Announcement: VMware Core-Based Pricing Model Licensing Update
If you manage a virtualized environments at your organization, you should be aware that effective April 2, 2020, VMware moved from a per-CPU pricing model to a core-based pricing model. As a result of this licensing change, VMware will require an additional CPU license if a server’s CPU has more than 32 physical cores.
Announced on a VMware company blog post, the infrastructure virtualization software company said the change is intended to simplify its software licensing with industry-standards by moving in lock-step with the direction of the server hardware market. (VMware’s Enterprise PKS and NSX Data Center subscriptions are some examples of the products that use CPU cores as the licensing metric).
VMware Core-based Pricing Model
With the change, if a VMware customer has a server with a CPU that has more than 32 cores, an additional per CPU license will need to be purchased. Customers who purchased VMware software per-CPU licenses prior to April 30, 2020 will be eligible for free per-CPU licenses to cover the additional cores on those CPUs.
Under the new core-based pricing model, one CPU license covers up to 32 cores in a single CPU. If a VMware customer has a server with a CPU that has more than 32 physical cores, an additional per CPU license will need to be purchased (e.g. If a customer has a 64-core processor, the business will need to purchase two VMware CPU licenses). To provide some examples:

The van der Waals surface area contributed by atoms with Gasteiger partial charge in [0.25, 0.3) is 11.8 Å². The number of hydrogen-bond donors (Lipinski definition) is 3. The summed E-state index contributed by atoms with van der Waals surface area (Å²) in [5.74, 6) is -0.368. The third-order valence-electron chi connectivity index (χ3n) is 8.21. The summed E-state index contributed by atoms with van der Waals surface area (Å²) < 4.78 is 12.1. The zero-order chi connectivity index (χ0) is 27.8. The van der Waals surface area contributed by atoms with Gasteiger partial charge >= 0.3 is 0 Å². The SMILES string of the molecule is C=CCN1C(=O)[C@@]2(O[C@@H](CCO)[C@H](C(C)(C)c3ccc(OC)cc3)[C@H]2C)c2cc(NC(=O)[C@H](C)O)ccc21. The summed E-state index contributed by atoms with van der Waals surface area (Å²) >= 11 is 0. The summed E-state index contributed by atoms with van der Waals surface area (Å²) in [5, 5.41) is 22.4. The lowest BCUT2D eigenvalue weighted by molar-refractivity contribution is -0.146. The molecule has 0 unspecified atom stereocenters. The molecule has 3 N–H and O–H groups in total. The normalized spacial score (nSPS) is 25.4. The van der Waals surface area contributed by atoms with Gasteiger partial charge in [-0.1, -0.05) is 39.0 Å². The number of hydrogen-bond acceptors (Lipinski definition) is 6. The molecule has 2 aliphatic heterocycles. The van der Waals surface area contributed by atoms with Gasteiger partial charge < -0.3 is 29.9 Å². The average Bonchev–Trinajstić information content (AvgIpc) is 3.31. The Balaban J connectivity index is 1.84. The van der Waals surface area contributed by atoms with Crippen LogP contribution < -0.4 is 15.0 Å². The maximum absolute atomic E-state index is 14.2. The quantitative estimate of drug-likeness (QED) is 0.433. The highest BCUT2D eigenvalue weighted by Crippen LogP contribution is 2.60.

What this means for Intel Xeon and AMD EPYC Users
In recent years, both current-generation Intel Xeon Scalable and AMD EPYC 7002 Series processors have moved toward x86 architectures increased core-counts per socket. These higher core-count CPUs with increased clock-speeds deliver more cycles and more caching capabilities for data to interact with applications or high-transaction workloads – ideal for virtualization. VMware’s licensing change will impact data center processors with high core counts such as AMD’s EPYC Rome and Intel’s upcoming 56-core Cooper Lake models, effectively doubling the price for VMware licenses for 48-core or 64-core models.
The company believes that changing the pricing model will not impact on the vast majority its customers that are at (or below) the 32-core threshold on Intel and AMD-based servers.
For the few customers who are currently deploying VMware on CPUs with more than 32 cores, or for those that are in the process of purchasing physical servers with more than 32 cores per CPU, we are providing a grace period after the licensing metric change goes into effect on April 2, 2020.
Any customer who purchased VMware software licenses, for deployment on a physical server with more than 32-cores per CPU, prior to April 30, 2020 will be eligible for additional free per-CPU licenses to cover the CPUs on that server.
Questions about your VMware deployment? Schedule a time or give us a call at (888) 828-7646 to learn more about how VMware’s new pricing model will impact your server infrastructure.